Moving to Obsidian as a Public Second Brain
I’ve gone through many versions of notetaking systems in the past decade, from literal “in memory” storage, to writing cheatsheets, to blogging everything publicly, to storing private notes in OneNote, then SimpleNote, then Notion. For focused topics, I have a long history of making markdown repos on GitHub accumulating thousands of stars. I’ve also considered Evernote, Joplin and Roam and its less culty competitors Foam and Athens.
Two months ago I moved my notes to Obsidian, and I’ve been fairly happy with the result. Time for a good ole experience report!
You can check out the repo, sw-yx/brain or the published Obsidian site https://publish.obsidian.md/swyx/
Why a -Public- Second Brain?
I’ll assume you already know the benefits of Building a Second Brain - I was a mentor for the course if you need a quick intro. Here my focus is on convincing you why your S.B. should be public:
- Learning in Public increases your Luck Surface Area
- Creating reusable/referenceable Open Source Knowledge helps you compound knowledge work + save keystrokes when helping people
- Having a Digital Garden to grow drafts in public with lower expectations than blog/social media is inspiring to others - aka Working with the Garage Door Up
- One “monorepo” for all your notes frees you/your readers from having to remember where you put your notes + makes related notes more discoverable
My Criteria for Second Brain Tooling
As I reached the limits of SimpleNote/Notion/GitHub, I thought about these factors for my next notetaking tool:
- Markdown based: Friction slows down your speed of thought. Unacceptable.
- If your editor gets in the way then you are paying cognitive overhead. Notion’s blocks are great until you try to select text or move around blocks and it doesn’t do what you want.
- If your editor uses proprietary data formats it will be hard to migrate/render. If you do this right your notes should outlive Notion. And if you wish to render notes publicly from Notion, keep in mind even expert programmers face a lot of hurdles because Notion is not an API first company (dev experience will always be a second class citizen). Markdown is Lindy.
- (Nice to have) WYSIWYG Markdown writing experience like Typora.
- Git: I’m inherently interested in explorable histories of ideas (for history surfing/idea archaeology), and Git is the only version control system worth considering these days.
- Offline-ready Mobile app: Again, a friction point - I have ideas in the shower, on a walk, or otherwise away from the computer, so I need a mobile app. To some extent, if I use Markdown, then that can be a Narrow Waist interface where I can use apps that speak Markdown and Git, like GitJournal.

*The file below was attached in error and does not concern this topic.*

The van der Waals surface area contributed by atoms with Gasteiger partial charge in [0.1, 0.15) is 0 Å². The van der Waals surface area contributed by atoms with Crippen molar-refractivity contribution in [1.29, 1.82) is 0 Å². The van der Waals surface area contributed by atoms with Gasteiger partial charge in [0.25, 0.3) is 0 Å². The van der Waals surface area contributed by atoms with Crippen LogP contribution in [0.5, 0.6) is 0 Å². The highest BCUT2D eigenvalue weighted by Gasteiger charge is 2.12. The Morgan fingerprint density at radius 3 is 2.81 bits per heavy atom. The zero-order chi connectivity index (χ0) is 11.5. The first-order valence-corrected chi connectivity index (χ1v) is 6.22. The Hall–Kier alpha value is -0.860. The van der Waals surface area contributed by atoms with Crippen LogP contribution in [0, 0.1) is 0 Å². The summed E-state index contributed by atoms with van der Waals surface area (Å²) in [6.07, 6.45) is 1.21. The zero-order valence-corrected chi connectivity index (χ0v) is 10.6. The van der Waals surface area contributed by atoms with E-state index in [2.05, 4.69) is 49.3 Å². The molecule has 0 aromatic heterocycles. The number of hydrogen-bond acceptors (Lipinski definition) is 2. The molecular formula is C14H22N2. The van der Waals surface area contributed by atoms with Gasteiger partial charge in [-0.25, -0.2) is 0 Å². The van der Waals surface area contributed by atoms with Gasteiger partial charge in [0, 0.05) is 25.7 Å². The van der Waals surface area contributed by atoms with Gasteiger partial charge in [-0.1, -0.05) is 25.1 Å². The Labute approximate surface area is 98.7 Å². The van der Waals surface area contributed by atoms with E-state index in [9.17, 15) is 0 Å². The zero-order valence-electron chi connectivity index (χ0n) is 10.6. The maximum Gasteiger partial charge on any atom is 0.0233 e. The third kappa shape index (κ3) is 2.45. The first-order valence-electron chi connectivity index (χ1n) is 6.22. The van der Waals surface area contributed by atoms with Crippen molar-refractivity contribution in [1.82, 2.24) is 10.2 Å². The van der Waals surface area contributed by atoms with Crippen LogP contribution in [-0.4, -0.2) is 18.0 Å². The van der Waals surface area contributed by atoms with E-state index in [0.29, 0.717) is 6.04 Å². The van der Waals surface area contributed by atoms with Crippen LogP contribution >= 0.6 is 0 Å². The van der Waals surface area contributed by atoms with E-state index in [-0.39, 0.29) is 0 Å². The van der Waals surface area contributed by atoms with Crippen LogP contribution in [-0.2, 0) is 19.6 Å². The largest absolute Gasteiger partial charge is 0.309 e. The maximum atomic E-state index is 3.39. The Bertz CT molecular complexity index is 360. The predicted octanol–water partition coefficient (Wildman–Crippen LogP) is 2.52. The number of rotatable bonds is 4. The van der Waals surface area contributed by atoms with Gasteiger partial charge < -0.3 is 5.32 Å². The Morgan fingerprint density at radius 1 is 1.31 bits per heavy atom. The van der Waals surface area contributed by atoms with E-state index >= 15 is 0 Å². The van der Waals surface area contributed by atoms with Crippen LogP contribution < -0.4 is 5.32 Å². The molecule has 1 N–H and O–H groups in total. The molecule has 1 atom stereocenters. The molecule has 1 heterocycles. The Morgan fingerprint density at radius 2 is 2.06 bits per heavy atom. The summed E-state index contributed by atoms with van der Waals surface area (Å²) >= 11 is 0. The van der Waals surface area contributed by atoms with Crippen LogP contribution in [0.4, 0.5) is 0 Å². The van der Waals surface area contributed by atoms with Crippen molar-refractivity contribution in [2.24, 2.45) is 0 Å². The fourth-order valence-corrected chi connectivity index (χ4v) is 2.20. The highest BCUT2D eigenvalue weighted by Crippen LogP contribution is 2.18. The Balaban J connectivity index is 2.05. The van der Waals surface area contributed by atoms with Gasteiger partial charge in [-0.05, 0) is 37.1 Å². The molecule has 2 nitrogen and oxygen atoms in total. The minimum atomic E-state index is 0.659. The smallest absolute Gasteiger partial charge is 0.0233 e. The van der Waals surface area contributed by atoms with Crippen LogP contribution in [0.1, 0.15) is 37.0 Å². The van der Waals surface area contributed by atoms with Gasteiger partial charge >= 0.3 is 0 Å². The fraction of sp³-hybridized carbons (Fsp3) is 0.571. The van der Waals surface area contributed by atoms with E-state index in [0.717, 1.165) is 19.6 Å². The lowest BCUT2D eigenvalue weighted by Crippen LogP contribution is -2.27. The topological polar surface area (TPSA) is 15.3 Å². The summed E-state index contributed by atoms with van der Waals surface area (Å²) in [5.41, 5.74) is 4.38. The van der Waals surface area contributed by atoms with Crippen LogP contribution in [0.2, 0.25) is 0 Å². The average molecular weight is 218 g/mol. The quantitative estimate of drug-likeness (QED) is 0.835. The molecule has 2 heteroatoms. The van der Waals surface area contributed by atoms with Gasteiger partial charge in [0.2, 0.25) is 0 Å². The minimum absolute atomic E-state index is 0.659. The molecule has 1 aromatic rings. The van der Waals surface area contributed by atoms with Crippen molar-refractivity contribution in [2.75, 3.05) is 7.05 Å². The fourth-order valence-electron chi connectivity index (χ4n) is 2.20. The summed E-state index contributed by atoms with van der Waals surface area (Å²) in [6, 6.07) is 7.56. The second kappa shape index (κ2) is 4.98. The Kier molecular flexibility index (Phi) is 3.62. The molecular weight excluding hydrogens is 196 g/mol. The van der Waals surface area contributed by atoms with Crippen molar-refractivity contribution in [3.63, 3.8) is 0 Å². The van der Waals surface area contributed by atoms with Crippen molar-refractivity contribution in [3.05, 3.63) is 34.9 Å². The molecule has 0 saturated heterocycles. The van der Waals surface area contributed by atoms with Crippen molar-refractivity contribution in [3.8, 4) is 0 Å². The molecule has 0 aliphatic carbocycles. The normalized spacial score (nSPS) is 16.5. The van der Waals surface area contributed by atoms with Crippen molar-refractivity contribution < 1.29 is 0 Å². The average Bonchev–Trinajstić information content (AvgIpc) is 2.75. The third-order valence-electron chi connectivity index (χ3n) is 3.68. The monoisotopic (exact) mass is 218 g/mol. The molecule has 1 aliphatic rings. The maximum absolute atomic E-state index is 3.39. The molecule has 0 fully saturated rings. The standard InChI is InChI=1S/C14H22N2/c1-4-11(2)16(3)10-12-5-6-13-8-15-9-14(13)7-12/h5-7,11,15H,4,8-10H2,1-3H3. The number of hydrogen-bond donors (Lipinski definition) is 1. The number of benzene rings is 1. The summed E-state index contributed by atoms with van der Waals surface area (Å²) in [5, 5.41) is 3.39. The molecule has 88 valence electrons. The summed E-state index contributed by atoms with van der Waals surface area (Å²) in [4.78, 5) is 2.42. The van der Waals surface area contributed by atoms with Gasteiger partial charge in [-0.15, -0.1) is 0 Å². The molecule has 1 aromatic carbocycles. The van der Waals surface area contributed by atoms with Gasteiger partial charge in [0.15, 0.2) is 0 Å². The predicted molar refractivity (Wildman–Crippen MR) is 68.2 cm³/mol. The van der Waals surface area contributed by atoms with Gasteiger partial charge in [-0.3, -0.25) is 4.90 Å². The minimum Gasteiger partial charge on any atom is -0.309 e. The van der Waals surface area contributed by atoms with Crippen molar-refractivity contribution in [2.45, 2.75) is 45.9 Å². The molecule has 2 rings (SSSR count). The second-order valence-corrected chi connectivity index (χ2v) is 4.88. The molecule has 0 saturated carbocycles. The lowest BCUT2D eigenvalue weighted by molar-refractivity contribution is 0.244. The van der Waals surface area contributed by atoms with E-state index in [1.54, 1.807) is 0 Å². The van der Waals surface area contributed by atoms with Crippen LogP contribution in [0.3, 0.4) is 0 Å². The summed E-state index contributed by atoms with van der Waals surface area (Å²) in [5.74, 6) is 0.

- Bidirectional Linking: truly the feature popularized by Roam - I think networked thought is ideal and some of the ways that people use it are truly mindblowing (I’m not personally there yet)
- (Nice to have) Graph visualization of links, although I have my doubts about how useful this is in practice
- Publish with Search: If you are Git and Markdown based, then GitHub does view and search fine, but the navigation, display and search experience could probably be improved with custom CSS, link previews, backlink lists, Table of Contents tracking, and so on.
- (Nice to have) Image and File storage: Being able to store arbitrary images and files freely without friction/consideration of cost would be nice, but in practice i’m so word- and resource-heavy that this has not actually come up as a pain point in the last 2 months
Notably lacking among these desirables is the idea that the notetaking service should be free. As a serious knowledge worker intent on making this work for the next 40-60 years of my life, I’m quite happy paying $5-20 a month for something that is going to last that I don’t have to maintain myself.
These factors are why I chose Obsidian, with Obsidian Publish (which is still relatively new and leaves some things to be desired).
I admit I was also influenced by Ezell and others in the Coding Career Community who have been talking about Obsidian for over a year.
- Use the PARA system
- It has the right level of simplicity and effectiveness out of any system I’ve tried, which has always spiraled out of control.
- I’m very much not perfect at this (but nobody is). I’m much better at keeping A’s and R’s than P’s, which I still tend to manage in my head.
- Sync through iCloud and GitHub
- Obsidian has a great ecosystem of core and community plugins. Honestly the main one I get the most use out of is Obsidian Git, which I have set up to sync every 20 minutes.
- For the mobile app, you have to use iCloud, which I finally bit the bullet and started paying for after ~10 years of ignoring the stupid iCloud nag.
- Obsidian Publish
- You can customize the landing page, which I think is important for reader experience.
- The search isn’t fulltext search, so it leaves a lot to be desired.
- You still have to manually publish changes, which feels weird.
- You can also customize the CSS and JS, which I haven’t yet but feels like an opportunity.
More tips from readers in the related thread:
Overall, I’m the happiest I’ve ever been with my public notes so far and feel I’ve been both unblocked and more productive with Obsidian. Not all my notes are public, of course, so I still keep some stuff in Notion.